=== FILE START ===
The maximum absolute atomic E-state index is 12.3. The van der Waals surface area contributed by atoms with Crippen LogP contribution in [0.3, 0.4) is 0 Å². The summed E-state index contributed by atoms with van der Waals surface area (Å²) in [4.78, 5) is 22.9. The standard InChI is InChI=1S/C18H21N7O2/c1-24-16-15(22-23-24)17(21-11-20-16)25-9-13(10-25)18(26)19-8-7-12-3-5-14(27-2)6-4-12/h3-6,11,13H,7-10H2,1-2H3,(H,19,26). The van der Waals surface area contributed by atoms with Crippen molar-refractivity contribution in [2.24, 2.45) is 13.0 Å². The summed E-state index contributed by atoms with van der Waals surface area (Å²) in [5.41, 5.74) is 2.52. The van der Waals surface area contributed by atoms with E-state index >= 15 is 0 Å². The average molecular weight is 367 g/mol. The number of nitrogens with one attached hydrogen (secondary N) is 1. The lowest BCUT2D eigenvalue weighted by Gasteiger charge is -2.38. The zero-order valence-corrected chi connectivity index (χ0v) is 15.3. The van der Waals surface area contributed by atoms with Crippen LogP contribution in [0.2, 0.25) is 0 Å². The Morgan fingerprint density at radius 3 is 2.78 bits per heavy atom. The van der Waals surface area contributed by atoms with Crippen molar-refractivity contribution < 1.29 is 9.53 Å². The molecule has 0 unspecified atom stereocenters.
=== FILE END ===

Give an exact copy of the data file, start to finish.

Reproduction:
The maximum absolute atomic E-state index is 12.3. The van der Waals surface area contributed by atoms with Crippen LogP contribution in [0.3, 0.4) is 0 Å². The summed E-state index contributed by atoms with van der Waals surface area (Å²) in [4.78, 5) is 22.9. The standard InChI is InChI=1S/C18H21N7O2/c1-24-16-15(22-23-24)17(21-11-20-16)25-9-13(10-25)18(26)19-8-7-12-3-5-14(27-2)6-4-12/h3-6,11,13H,7-10H2,1-2H3,(H,19,26). The van der Waals surface area contributed by atoms with Crippen molar-refractivity contribution in [2.24, 2.45) is 13.0 Å². The summed E-state index contributed by atoms with van der Waals surface area (Å²) in [5.41, 5.74) is 2.52. The van der Waals surface area contributed by atoms with E-state index >= 15 is 0 Å². The average molecular weight is 367 g/mol. The number of nitrogens with one attached hydrogen (secondary N) is 1. The lowest BCUT2D eigenvalue weighted by Gasteiger charge is -2.38. The zero-order valence-corrected chi connectivity index (χ0v) is 15.3. The van der Waals surface area contributed by atoms with Crippen LogP contribution in [0.2, 0.25) is 0 Å². The Morgan fingerprint density at radius 3 is 2.78 bits per heavy atom. The van der Waals surface area contributed by atoms with Crippen molar-refractivity contribution < 1.29 is 9.53 Å². The molecule has 0 unspecified atom stereocenters.